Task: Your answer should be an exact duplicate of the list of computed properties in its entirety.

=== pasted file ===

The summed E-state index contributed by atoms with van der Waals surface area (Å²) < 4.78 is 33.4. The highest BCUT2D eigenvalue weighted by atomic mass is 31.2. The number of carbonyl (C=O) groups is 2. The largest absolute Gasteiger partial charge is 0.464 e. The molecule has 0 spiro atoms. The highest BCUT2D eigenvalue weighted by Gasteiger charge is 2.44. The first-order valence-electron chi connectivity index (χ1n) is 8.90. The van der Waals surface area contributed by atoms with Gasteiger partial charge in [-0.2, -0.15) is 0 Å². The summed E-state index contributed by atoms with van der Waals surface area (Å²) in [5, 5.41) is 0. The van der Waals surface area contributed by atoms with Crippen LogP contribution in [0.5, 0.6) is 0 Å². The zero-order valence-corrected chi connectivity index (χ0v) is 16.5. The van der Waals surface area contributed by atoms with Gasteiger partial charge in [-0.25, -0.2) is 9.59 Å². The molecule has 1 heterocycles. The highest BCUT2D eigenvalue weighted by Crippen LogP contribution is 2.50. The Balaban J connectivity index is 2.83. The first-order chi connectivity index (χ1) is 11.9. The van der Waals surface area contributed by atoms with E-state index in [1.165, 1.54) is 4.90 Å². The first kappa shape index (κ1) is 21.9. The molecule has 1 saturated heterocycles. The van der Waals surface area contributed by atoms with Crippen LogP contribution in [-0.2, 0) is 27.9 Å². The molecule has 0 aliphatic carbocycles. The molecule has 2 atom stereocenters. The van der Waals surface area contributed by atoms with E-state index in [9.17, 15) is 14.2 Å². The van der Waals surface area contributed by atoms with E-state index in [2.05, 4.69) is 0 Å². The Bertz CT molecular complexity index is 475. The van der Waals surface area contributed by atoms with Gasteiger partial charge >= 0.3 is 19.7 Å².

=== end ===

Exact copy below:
The summed E-state index contributed by atoms with van der Waals surface area (Å²) < 4.78 is 33.4. The highest BCUT2D eigenvalue weighted by atomic mass is 31.2. The number of carbonyl (C=O) groups is 2. The largest absolute Gasteiger partial charge is 0.464 e. The molecule has 0 spiro atoms. The highest BCUT2D eigenvalue weighted by Gasteiger charge is 2.44. The first-order valence-electron chi connectivity index (χ1n) is 8.90. The van der Waals surface area contributed by atoms with Gasteiger partial charge in [-0.2, -0.15) is 0 Å². The summed E-state index contributed by atoms with van der Waals surface area (Å²) in [5, 5.41) is 0. The van der Waals surface area contributed by atoms with Crippen LogP contribution in [0.5, 0.6) is 0 Å². The zero-order valence-corrected chi connectivity index (χ0v) is 16.5. The van der Waals surface area contributed by atoms with Gasteiger partial charge in [-0.25, -0.2) is 9.59 Å². The molecule has 1 heterocycles. The highest BCUT2D eigenvalue weighted by Crippen LogP contribution is 2.50. The Balaban J connectivity index is 2.83. The first-order chi connectivity index (χ1) is 11.9. The van der Waals surface area contributed by atoms with E-state index in [1.165, 1.54) is 4.90 Å². The first kappa shape index (κ1) is 21.9. The molecule has 1 saturated heterocycles. The van der Waals surface area contributed by atoms with Crippen LogP contribution in [-0.2, 0) is 27.9 Å². The molecule has 0 aliphatic carbocycles. The molecule has 2 atom stereocenters. The van der Waals surface area contributed by atoms with E-state index in [9.17, 15) is 14.2 Å². The van der Waals surface area contributed by atoms with E-state index in [2.05, 4.69) is 0 Å². The Bertz CT molecular complexity index is 475. The van der Waals surface area contributed by atoms with Gasteiger partial charge >= 0.3 is 19.7 Å².